tue 22/05/2018

tv

A Very English Scandal, BBC One review - making a drama out of a crisis

Adam Sweeting

There was a time when Hugh Grant was viewed as a thespian one-trick pony, a floppy-haired fop dithering in a state of perpetual romantic confusion. But things have changed. He was excellent in Florence Foster Jenkins, hilariously self-parodic in Paddington 2, and he’s brilliant in A Very English Scandal (BBC One) as smooth, treacherous Liberal leader Jeremy Thorpe.

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The Handmaid's Tale, Series 2, Channel 4 review - it's not getting any better for Offred

Adam Sweeting

Not the least startling element of Bishop Michael Curry’s house-rockin’ sermon at the royal nuptials was his quotation from the old spiritual “There is a balm in Gilead”. Evidently the Bishop was not referring to the endlessly looping nightmare that is The Handmaid’s Tale, where “Gilead” means not balm, but torture, terror, misery and misogyny.

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Innocent, ITV review - David Collins wants his life back

Adam Sweeting

Addressing the baying media on the steps of the courthouse after being acquitted of murdering his wife, for which non-crime he’d spent the last seven years in prison, David Collins (Lee Ingleby) was a bitter and angry man.

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Patrick Melrose, Sky Atlantic review - an olympiad of substance abuse

Adam Sweeting

Edward St Aubyn’s Patrick Melrose novels have been admired for their prose style, scathing wit and pitiless depiction of a rotting aristocracy.

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The Bridge, BBC Two, series 4 review - Scandi saga is darker than ever

Jasper Rees

In the 1990s, which brought us Morse, Fitz and Jane Tennison, an idea took root that all television detectives must be mavericks. They needed to be moody, dysfunctional, addictive, a bit of an unsolved riddle. These British sleuths were all variations on a glum theme but the scriptwriters knew the limits. Make them suffer, but don’t put them through hell.

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The Woman in White, Series Finale, BBC One review - good-looking, but flat

Tom Birchenough

Much has been made of this adaptation of The Woman in White having an especial relevance for our times.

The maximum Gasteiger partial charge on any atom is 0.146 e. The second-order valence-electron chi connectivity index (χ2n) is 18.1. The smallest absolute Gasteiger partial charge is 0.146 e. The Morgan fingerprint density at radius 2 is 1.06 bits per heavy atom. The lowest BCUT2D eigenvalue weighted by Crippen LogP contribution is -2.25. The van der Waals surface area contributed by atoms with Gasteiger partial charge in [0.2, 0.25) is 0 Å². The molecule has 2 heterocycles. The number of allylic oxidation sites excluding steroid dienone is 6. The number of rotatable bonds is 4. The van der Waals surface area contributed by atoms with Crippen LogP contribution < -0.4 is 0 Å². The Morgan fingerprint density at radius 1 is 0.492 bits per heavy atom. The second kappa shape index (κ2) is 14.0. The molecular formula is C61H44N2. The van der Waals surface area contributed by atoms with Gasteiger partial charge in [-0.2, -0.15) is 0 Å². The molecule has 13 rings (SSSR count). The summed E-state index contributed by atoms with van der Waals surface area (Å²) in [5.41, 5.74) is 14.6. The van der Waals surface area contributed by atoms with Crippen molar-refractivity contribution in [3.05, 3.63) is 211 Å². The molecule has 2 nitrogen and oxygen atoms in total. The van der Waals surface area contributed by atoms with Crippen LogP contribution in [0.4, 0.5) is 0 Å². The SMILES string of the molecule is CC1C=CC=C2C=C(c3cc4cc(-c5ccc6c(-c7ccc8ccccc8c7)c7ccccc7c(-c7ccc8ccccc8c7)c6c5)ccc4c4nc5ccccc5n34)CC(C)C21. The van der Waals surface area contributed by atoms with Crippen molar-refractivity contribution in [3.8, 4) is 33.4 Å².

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Homeland, Series 7 Finale, Channel 4 review - Russian roulette

Adam Sweeting

In a manner uncannily reminiscent of last year’s Season 6, this latest edition of Homeland spent at least half the series trying to get warmed up for the dash to the tape over the final furlongs.

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Ballet's Dark Knight - Sir Kenneth MacMillan, BBC Four review – hagiography and home videos

Hanna Weibye

If you came to this programme knowing nothing about the choreographer Kenneth MacMillan, you may have learned a few things. That he died, tragically and rather dramatically, of a massive heart attack during a first night performance of one his own ballets. That he was "interested" in sex and death, and frequently choreographed violent forms of both in his ballets.

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Friday Night Dinner, Channel 4 review - predictable but fun

Veronica Lee

The Goodmans are back - for a fifth (and rumoured possibly to be the last) series of Friday Night Dinner, Robert Popper’s deliciously daft comedy set in a secular Jewish household in north London and based on the Peep Show producer's own upbringing.

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Jazz Ambassadors, BBC Four review - the cool war

Matthew Wright

As the ice hardened in the Cold War of the mid-1950s, and the USSR mocked the USA for both its supposed barbarism and racial segregation, the representative from Harlem, Adam Clayton Powell Jr, had a bright idea.

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